Short Story

upgrade drainage system and retention reservoir to prevent future flooding




School Rebuild After Monsoon

bySara Roliz

  • $3,360.00

    Funding Goal
  • $3,360.00

    Funds Raised
  • 100

    Kids Impacted
Raised Percent :
This project has been funded.

Sara Roliz

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Sara Roliz
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Requested Item Item Cost # of Items Total
Widen and deepen drainage trench $5/m 200m $1000
Deepen retention reservoir (dirt removal) $10/truckload 200 truckloads $2000
*Project Support (Mira) 12%   $360
Project Total, including project support     $3360

*Donation includes: (a) secured credit card processing via PayPal and (b) administration and technology to ensure this project reaches goal

About this Project:

From our partner school —

We were thriving before the pandemic with 200 children aged 3 to 14 attending K-6 classes.  In March 2020, we closed because of Covid-19. Volunteers left, sponsors’ support dwindled, funds ran dry. Now schools in the countryside are allowed to reopen, but we remain closed because the classrooms, badly damaged by monsoon rains and flooding last October, need extensive construction and repair before they can function again. 19 of Cambodia’s 25 provinces and autonomous regions were severely impacted by flood waters.  522,000 acres of agricultural land across the country are damaged.

Our grant request for assistance includes:

  1. Upgrading the drainage system
  2. Excavating the retention reservoir to make it deeper and prevent future flooding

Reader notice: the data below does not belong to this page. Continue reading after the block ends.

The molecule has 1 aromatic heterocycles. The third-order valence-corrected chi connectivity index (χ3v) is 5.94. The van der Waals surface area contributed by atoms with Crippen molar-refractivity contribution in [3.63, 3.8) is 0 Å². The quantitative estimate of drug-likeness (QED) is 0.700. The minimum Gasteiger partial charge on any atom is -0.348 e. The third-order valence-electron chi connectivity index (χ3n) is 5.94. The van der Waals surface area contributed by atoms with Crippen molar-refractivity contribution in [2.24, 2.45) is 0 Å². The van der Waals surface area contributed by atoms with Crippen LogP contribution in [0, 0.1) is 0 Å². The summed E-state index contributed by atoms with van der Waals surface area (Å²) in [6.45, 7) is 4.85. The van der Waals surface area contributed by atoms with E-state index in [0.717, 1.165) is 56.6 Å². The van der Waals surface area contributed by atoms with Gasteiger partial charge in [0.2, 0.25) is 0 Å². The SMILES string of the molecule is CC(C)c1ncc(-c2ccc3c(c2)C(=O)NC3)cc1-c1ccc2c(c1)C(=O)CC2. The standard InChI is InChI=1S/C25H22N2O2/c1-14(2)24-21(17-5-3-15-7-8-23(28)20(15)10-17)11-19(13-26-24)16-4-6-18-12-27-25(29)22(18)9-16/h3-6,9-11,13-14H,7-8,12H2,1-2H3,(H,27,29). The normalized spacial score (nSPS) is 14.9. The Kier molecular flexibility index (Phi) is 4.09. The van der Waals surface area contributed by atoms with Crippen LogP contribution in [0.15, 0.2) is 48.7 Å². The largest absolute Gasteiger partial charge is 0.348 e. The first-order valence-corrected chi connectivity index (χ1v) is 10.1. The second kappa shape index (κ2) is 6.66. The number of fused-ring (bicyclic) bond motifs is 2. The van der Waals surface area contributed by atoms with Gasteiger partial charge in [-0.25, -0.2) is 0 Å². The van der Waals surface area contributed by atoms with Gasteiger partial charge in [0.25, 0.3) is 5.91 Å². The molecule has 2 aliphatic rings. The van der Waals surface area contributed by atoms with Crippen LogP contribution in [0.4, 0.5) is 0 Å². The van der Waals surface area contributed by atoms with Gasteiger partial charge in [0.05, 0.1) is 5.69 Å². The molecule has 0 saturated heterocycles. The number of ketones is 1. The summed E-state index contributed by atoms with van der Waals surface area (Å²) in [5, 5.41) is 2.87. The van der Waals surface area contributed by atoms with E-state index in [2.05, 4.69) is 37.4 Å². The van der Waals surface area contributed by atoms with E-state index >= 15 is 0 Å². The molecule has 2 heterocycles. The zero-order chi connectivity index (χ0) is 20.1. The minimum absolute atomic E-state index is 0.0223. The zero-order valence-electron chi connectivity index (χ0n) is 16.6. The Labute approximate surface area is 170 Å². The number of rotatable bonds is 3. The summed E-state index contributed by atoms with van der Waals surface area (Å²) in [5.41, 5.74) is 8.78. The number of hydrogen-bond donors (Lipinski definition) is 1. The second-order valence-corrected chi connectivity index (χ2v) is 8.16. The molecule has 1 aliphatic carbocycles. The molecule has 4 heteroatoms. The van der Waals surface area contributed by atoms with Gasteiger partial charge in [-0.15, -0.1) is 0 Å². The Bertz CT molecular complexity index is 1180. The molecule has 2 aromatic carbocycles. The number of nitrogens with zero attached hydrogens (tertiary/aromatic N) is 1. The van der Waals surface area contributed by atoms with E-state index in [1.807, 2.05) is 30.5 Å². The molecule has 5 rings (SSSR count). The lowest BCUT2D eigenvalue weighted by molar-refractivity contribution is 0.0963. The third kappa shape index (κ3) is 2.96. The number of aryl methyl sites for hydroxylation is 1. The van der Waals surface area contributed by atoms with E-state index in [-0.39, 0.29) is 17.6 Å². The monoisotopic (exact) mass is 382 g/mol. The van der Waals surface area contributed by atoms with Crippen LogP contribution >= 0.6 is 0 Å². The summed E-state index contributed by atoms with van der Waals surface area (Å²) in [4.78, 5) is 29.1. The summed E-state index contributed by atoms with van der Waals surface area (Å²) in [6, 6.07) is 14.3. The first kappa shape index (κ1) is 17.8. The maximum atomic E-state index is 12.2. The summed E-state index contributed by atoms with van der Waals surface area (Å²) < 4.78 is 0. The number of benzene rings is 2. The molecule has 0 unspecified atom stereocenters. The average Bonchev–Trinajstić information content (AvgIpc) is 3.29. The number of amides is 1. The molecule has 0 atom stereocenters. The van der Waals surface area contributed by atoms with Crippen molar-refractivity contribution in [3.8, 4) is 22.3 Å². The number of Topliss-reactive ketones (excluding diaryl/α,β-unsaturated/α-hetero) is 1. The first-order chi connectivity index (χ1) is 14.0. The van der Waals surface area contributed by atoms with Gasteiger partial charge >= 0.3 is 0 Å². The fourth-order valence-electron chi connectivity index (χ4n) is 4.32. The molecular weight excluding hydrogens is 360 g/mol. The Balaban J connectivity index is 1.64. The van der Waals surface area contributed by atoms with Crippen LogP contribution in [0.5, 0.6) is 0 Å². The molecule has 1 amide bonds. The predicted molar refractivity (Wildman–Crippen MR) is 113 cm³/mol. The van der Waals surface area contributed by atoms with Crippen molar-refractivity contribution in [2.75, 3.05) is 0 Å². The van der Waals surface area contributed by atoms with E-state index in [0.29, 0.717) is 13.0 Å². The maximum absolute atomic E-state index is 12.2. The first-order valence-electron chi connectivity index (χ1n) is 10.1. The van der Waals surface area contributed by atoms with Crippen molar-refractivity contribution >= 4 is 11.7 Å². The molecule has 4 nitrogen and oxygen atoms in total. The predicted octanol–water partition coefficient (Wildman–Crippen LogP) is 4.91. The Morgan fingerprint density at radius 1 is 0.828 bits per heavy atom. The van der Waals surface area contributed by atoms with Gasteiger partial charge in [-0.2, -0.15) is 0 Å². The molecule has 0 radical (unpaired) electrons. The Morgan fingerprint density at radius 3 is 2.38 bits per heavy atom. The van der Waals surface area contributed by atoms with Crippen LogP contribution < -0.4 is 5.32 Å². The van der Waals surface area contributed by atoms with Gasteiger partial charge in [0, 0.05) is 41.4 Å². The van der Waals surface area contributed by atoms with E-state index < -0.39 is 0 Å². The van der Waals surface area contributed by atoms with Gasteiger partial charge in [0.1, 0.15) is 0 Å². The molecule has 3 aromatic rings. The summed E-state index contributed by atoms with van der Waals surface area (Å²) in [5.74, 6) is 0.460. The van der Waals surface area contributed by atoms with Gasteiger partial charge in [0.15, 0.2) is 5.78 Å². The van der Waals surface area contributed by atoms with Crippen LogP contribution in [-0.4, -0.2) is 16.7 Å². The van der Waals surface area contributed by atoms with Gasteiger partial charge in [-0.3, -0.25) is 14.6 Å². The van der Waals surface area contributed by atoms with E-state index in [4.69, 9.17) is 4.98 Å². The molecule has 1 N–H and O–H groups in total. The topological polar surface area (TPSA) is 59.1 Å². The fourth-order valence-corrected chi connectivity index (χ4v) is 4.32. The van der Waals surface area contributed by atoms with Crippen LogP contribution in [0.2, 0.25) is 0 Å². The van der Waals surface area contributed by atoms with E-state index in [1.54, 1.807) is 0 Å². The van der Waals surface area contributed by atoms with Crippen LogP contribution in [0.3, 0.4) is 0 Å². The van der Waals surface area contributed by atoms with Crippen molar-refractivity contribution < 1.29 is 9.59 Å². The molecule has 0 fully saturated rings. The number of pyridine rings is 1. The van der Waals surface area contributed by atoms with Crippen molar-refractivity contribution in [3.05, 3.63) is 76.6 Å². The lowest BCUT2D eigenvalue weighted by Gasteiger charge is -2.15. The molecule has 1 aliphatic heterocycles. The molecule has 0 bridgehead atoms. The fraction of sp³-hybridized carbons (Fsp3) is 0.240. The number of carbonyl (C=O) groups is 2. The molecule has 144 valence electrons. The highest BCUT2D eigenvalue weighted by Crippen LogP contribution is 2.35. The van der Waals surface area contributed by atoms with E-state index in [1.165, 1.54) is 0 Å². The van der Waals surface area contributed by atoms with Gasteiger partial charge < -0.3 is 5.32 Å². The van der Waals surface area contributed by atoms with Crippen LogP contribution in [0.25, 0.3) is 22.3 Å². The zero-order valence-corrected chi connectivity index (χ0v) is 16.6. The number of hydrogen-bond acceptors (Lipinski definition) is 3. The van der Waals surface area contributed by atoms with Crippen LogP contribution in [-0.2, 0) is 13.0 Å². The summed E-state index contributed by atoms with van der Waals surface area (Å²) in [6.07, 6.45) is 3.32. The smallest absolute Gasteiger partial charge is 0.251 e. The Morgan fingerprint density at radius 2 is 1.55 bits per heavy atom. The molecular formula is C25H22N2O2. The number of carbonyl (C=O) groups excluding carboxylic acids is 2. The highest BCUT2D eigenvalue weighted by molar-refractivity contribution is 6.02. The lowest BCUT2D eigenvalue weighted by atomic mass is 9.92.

3. Repairing furniture – tables, chairs, shelves
  4. Removing mold and moisture in the classrooms, repainting
  5. Rewiring and upgrading the electrical system. Only 6 of 30 computers work now.

We need help with 1 and 2.  We have secured funding from another donor for the others.


Donations of all sizes are warmly welcomed.


About This Organization: 
Per Seametrey – “Seametrey’s founder, Muoy You, was born into a very poor family. In 1975, the Khmer Rouge came to power, and Cambodia went to hell. Approximately 2 million people died from execution, starvation, diseases or land mines, among them Muoy’s own parents and siblings.

Muoy was lucky enough to be in France at that time, on scholarship from the French government. Her late husband and she lived in exile for 31 years.  All that time they looked for an opportunity to come back to help rebuild the educational system.  In 1998, Muoy founded Seametrey, a Khmer acronym for Freedom, Civilization and Love, in Cambodia’s urban capital.  By September 2007 it had a burgeoning primary section & an English language section for youth. In 2014, the school moved to a remote primarily farming area about 45 minutes outside of the city.  As ever, the school’s policy is social integration. Parents pay according to their income. Some parents pay full fees, some pay 50%, others pay what they can, in cash, in-kind or in service. The school has now 300 students.

Seametrey’s mission is to build human excellence to lift Cambodia out of corruption. Its goal is to make quality education accessible to the less fortunate. It works for a profound, structual change in Cambodia.”